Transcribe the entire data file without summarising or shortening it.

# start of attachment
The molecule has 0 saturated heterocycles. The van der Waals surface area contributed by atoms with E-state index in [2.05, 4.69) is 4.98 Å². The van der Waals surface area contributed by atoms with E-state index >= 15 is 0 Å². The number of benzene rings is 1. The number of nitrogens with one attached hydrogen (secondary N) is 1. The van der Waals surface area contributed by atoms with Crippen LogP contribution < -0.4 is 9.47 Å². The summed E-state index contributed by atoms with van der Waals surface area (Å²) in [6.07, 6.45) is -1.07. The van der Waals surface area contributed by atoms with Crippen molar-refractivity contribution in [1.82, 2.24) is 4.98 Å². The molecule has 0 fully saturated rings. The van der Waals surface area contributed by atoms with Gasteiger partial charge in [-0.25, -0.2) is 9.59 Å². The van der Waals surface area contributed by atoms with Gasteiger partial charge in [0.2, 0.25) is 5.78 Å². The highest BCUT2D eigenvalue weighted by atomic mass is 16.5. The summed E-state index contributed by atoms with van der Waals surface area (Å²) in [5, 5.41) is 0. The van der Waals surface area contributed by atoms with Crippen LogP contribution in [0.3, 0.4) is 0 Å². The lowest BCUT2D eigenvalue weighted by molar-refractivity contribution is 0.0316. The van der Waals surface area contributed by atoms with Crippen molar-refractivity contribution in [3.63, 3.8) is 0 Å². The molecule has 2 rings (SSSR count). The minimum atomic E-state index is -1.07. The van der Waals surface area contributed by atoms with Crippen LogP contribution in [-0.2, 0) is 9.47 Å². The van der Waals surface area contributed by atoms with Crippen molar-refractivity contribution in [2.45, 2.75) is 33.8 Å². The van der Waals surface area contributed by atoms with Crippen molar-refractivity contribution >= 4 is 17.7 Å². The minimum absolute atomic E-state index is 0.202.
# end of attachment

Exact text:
The molecule has 0 saturated heterocycles. The van der Waals surface area contributed by atoms with E-state index in [2.05, 4.69) is 4.98 Å². The van der Waals surface area contributed by atoms with E-state index >= 15 is 0 Å². The number of benzene rings is 1. The number of nitrogens with one attached hydrogen (secondary N) is 1. The van der Waals surface area contributed by atoms with Crippen LogP contribution < -0.4 is 9.47 Å². The summed E-state index contributed by atoms with van der Waals surface area (Å²) in [6.07, 6.45) is -1.07. The van der Waals surface area contributed by atoms with Crippen molar-refractivity contribution in [1.82, 2.24) is 4.98 Å². The molecule has 0 fully saturated rings. The van der Waals surface area contributed by atoms with Gasteiger partial charge in [-0.25, -0.2) is 9.59 Å². The van der Waals surface area contributed by atoms with Gasteiger partial charge in [0.2, 0.25) is 5.78 Å². The highest BCUT2D eigenvalue weighted by atomic mass is 16.5. The summed E-state index contributed by atoms with van der Waals surface area (Å²) in [5, 5.41) is 0. The van der Waals surface area contributed by atoms with Crippen LogP contribution in [0.3, 0.4) is 0 Å². The lowest BCUT2D eigenvalue weighted by molar-refractivity contribution is 0.0316. The van der Waals surface area contributed by atoms with Crippen molar-refractivity contribution in [3.63, 3.8) is 0 Å². The molecule has 2 rings (SSSR count). The minimum atomic E-state index is -1.07. The van der Waals surface area contributed by atoms with Crippen LogP contribution in [-0.2, 0) is 9.47 Å². The van der Waals surface area contributed by atoms with Crippen molar-refractivity contribution in [2.45, 2.75) is 33.8 Å². The van der Waals surface area contributed by atoms with Crippen molar-refractivity contribution >= 4 is 17.7 Å². The minimum absolute atomic E-state index is 0.202.